Most exchange-traded funds (ETFs) aim to reproduce an index’s return, less fees. This is referred to as ‘passive’ investing, because trackers do relatively little buying and selling.
For a fund tracking a capitalisation-weighted index (such as the FTSE 100), trading is only necessary when stocks enter or exit the underlying index. The index itself selects companies by their market size, and buying and selling occurs when stocks cross above and below the threshold for inclusion.
In such an index fund, turnover – purchases plus sales, divided by the fund’s value – can be as low as a few per cent a year. By contrast, many active fund managers buy and sell far more frequently, sometimes pushing turnover levels to above 100%.
This incurs high costs: both explicit (such as transaction taxes and stockbrokers’ commissions) and implicit (bid-offer spreads, for example).
But the dividing line between cheap, passive ETFs and high-cost active funds is not as clear as it may seem. For a start, some indices are more active than others. As soon as you depart from the traditional method capitalisation-weighted method, you start to generate more turnover.
You’ll find a growing number of even-weighted, fundamentally weighted, low-volatility and other ‘smart beta’ ETFs on the market. Costs are typically not included in the way their returns are measured and your tracker may well underperform its index by more than the fee.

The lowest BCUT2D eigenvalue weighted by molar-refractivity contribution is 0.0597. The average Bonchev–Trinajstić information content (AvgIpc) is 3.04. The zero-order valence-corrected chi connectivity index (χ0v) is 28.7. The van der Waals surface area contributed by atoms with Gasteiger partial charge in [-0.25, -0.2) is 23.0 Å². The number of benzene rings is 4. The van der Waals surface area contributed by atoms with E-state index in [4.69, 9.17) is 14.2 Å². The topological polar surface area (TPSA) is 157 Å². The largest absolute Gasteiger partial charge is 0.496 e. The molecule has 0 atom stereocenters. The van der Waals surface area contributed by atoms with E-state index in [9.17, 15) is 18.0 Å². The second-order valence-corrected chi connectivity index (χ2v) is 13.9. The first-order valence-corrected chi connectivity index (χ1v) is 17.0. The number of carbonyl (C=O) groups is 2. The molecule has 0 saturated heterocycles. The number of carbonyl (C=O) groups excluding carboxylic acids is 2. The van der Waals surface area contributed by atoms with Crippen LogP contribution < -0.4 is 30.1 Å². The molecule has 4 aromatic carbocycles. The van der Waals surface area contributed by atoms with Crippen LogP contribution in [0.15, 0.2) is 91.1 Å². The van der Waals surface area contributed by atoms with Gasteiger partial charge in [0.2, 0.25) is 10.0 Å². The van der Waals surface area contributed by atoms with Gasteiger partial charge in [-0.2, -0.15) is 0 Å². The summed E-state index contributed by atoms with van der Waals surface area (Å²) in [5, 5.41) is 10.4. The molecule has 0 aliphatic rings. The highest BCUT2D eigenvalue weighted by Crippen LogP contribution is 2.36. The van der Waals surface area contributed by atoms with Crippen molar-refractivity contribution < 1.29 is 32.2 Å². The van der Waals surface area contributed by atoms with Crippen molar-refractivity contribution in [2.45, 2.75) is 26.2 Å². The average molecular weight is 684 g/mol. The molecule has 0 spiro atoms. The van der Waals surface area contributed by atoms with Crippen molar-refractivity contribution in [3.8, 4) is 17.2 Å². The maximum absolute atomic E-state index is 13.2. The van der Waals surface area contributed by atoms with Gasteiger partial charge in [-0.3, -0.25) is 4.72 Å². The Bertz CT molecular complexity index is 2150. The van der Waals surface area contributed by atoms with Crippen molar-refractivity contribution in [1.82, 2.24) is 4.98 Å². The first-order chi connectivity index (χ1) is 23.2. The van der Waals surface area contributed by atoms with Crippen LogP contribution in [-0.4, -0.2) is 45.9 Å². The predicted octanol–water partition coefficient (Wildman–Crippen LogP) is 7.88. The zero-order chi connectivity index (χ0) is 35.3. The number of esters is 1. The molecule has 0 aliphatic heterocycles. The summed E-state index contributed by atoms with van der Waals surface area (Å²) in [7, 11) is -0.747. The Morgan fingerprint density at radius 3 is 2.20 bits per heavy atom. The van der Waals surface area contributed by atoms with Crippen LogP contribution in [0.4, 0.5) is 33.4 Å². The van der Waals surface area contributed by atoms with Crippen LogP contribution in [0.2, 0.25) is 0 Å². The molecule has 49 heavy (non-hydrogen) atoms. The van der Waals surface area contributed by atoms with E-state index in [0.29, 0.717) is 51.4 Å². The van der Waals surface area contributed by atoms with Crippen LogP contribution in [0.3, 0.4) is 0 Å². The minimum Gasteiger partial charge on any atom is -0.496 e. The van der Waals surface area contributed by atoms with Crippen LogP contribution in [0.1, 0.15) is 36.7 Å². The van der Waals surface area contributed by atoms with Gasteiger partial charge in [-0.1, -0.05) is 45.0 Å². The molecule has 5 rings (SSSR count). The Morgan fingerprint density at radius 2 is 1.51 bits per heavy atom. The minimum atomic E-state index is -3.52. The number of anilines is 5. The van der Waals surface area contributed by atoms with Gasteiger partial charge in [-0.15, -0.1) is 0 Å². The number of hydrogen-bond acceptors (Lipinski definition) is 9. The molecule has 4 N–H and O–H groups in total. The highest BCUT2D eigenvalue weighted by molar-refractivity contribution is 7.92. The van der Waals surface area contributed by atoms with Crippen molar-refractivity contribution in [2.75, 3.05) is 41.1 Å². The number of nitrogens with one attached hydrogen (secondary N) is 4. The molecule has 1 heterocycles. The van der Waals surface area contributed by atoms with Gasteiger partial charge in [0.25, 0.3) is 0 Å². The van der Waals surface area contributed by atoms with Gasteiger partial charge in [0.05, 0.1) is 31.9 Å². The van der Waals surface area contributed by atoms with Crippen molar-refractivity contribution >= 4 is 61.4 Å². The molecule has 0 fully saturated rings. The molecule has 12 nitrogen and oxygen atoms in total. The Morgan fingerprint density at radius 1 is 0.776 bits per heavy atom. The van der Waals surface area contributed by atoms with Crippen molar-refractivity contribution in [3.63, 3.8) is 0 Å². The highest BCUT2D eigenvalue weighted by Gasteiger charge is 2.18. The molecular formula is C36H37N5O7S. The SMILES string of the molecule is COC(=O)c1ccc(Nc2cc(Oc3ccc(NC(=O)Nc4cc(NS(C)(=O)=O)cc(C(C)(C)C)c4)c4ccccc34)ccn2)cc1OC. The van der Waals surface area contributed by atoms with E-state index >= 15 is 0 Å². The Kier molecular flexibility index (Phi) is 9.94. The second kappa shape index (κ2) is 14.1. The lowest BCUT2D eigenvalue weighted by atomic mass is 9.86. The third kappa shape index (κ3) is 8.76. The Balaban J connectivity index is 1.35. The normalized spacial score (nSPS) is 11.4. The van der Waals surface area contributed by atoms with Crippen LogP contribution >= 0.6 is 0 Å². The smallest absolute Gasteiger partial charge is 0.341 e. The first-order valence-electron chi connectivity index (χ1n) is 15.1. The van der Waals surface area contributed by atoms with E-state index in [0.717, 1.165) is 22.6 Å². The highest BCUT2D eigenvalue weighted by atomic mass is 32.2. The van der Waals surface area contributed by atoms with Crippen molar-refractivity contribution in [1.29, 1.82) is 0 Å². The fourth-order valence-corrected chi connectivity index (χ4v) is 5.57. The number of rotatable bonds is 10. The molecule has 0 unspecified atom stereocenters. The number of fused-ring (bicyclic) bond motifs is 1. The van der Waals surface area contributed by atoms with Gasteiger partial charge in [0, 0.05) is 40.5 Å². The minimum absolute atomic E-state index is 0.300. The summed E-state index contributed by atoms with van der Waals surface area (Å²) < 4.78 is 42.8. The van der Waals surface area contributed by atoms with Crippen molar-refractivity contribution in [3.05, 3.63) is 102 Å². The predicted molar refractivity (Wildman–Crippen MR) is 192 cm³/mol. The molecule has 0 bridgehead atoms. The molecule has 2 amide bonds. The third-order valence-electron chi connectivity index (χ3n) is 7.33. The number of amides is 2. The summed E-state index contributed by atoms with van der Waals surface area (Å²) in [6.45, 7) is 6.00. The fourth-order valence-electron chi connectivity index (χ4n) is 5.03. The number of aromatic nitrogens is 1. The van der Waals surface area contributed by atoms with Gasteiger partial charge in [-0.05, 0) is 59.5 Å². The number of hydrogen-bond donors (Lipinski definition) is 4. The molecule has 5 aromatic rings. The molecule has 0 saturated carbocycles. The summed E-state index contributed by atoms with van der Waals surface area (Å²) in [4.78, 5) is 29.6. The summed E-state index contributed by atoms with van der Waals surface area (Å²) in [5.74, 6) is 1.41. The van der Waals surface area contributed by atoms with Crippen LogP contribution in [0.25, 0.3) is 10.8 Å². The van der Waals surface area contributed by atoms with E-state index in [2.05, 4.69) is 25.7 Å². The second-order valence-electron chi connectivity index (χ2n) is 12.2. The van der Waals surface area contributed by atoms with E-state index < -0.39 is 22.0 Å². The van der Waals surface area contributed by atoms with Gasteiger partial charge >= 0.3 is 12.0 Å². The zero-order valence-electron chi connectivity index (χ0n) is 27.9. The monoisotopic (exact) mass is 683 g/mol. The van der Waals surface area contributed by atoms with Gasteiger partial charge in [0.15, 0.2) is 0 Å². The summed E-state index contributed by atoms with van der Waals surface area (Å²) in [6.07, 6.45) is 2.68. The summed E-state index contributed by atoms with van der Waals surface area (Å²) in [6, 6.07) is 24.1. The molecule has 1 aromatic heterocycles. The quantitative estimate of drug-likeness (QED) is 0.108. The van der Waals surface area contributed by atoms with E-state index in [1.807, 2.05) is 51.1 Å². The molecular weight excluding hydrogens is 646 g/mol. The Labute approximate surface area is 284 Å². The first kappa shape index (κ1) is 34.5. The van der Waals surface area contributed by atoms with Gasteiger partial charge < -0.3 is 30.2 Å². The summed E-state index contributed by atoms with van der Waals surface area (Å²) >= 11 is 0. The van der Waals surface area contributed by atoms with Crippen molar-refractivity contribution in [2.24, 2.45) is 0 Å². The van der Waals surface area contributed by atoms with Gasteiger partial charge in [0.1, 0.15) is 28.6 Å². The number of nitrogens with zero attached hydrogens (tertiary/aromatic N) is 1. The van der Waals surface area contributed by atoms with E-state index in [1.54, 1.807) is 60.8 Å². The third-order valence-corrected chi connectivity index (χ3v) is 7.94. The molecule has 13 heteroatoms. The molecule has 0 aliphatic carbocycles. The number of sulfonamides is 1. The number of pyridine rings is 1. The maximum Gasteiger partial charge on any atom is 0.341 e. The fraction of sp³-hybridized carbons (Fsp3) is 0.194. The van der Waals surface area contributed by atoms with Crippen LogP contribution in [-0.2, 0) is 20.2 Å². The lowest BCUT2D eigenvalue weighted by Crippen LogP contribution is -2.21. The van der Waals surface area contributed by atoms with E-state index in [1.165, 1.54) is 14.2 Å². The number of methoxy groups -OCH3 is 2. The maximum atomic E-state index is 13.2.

There are also some truly active ETFs that don’t follow an index at all. These funds’ holdings reflect the views of an individual fund manager.
So do active ETFs make sense? It comes down to the type of market and to costs. Bond funds have so far proved the most successful type of non-indexed ETF.
US fund manager Pimco, which operates in Europe via the Source platform, has raised several billion in assets for its active ETFs, because many investors don’t want to select bonds by index. Pimco also offered its American ETF at a fee discount to a comparable mutual fund, helping sales.
Active equity ETFs haven’t taken off to the same extent. But if you’re considering a ‘smart beta’ fund, treat it as being similar to any other actively managed fund. You can end up with the same kind of market exposure (to small caps, say, or value stocks), whichever route you take.
Just stick with the cheapest option and you shouldn’t go far wrong – but do include all costs in the comparison.
• Paul Amery, formerly a fund manager and trader, is now a freelance journalist.